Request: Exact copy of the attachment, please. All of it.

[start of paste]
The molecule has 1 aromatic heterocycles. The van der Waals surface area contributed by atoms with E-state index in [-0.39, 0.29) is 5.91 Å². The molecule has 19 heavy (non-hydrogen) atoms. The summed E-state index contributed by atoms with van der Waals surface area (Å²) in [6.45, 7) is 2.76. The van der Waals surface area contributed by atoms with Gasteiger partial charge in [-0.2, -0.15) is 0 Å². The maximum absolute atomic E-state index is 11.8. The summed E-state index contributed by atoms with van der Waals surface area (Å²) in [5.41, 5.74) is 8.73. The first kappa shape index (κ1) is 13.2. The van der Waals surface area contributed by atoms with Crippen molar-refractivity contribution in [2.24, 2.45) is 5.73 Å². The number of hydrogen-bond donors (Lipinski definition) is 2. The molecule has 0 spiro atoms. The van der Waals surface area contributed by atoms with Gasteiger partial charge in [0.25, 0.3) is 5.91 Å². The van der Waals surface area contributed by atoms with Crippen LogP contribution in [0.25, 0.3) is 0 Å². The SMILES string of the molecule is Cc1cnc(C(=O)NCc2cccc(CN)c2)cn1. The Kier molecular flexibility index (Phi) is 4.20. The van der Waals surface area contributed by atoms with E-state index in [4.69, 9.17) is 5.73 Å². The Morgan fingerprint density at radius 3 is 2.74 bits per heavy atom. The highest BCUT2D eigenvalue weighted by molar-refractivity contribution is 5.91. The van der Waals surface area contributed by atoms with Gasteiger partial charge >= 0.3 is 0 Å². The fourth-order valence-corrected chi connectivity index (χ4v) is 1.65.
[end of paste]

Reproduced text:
The molecule has 1 aromatic heterocycles. The van der Waals surface area contributed by atoms with E-state index in [-0.39, 0.29) is 5.91 Å². The molecule has 19 heavy (non-hydrogen) atoms. The summed E-state index contributed by atoms with van der Waals surface area (Å²) in [6.45, 7) is 2.76. The van der Waals surface area contributed by atoms with Gasteiger partial charge in [-0.2, -0.15) is 0 Å². The maximum absolute atomic E-state index is 11.8. The summed E-state index contributed by atoms with van der Waals surface area (Å²) in [5.41, 5.74) is 8.73. The first kappa shape index (κ1) is 13.2. The van der Waals surface area contributed by atoms with Crippen molar-refractivity contribution in [2.24, 2.45) is 5.73 Å². The number of hydrogen-bond donors (Lipinski definition) is 2. The molecule has 0 spiro atoms. The van der Waals surface area contributed by atoms with Gasteiger partial charge in [0.25, 0.3) is 5.91 Å². The van der Waals surface area contributed by atoms with Crippen LogP contribution in [0.25, 0.3) is 0 Å². The SMILES string of the molecule is Cc1cnc(C(=O)NCc2cccc(CN)c2)cn1. The Kier molecular flexibility index (Phi) is 4.20. The van der Waals surface area contributed by atoms with E-state index in [4.69, 9.17) is 5.73 Å². The Morgan fingerprint density at radius 3 is 2.74 bits per heavy atom. The highest BCUT2D eigenvalue weighted by molar-refractivity contribution is 5.91. The van der Waals surface area contributed by atoms with Gasteiger partial charge >= 0.3 is 0 Å². The fourth-order valence-corrected chi connectivity index (χ4v) is 1.65.